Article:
Directional Decoding From EEG in a Center-Out Motor Imagery Task With Visual and Vibrotactile Guidance

Lea Hehenberger, Luka Batistic, Andreea I. Sburlea, Gernot R. Müller-Putz*

*Corresponding author for this work

Research output: Contribution to journalArticlepeer-review


Motor imagery is a popular technique employed as a motor rehabilitation tool, or to control assistive devices to substitute lost motor function. In both said areas of application, artificial somatosensory input helps to mirror the sensorimotor loop by providing kinesthetic feedback or guidance in a more intuitive fashion than via visual input. In this work, we study directional and movement-related information in electroencephalographic signals acquired during a visually guided center-out motor imagery task in two conditions, i.e., with and without additional somatosensory input in the form of vibrotactile guidance. Imagined movements to the right and forward could be discriminated in low-frequency electroencephalographic amplitudes with group level peak accuracies of 70% with vibrotactile guidance, and 67% without vibrotactile guidance. The peak accuracies with and without vibrotactile guidance were not significantly different. Furthermore, the motor imagery could be classified against a resting baseline with group level accuracies between 76 and 83%, using either low-frequency amplitude features or μ and β power spectral features. On average, accuracies were higher with vibrotactile guidance, while this difference was only significant in the latter set of features. Our findings suggest that directional information in low-frequency electroencephalographic amplitudes is retained in the presence of vibrotactile guidance. Moreover, they hint at an enhancing effect on motor-related μ and β spectral features when vibrotactile guidance is provided.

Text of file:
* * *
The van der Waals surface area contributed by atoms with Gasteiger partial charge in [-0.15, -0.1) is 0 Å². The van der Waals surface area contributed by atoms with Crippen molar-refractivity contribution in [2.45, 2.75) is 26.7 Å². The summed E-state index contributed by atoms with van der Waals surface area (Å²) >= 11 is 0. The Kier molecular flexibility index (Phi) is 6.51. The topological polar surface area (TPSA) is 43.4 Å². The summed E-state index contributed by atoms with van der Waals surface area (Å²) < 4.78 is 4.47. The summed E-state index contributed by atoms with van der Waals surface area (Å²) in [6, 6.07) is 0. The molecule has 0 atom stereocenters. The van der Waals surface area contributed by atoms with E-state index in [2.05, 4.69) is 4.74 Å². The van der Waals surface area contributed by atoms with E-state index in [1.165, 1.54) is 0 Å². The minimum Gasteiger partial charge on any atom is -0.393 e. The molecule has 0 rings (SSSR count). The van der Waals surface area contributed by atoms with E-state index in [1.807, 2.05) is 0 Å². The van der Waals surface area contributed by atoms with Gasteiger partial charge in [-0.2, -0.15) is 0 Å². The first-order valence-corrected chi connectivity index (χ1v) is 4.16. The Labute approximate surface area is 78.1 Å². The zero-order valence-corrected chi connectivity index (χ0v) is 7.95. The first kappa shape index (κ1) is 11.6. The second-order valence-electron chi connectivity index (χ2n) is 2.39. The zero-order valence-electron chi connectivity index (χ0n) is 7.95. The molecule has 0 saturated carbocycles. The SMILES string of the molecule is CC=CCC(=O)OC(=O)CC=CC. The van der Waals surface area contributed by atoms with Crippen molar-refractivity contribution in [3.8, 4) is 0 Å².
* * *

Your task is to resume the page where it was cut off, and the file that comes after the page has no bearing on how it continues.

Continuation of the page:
Original languageEnglish
Article number687252
JournalFrontiers in Human Neuroscience
Publication statusPublished - 24 Sept 2021


  • brain-computer interface
  • directional decoding
  • electroencephalography
  • kinesthetic guidance
  • motor imagery
  • vibrotactile guidance

ASJC Scopus subject areas

  • Neuropsychology and Physiological Psychology
  • Neurology
  • Psychiatry and Mental health
  • Biological Psychiatry
  • Behavioral Neuroscience


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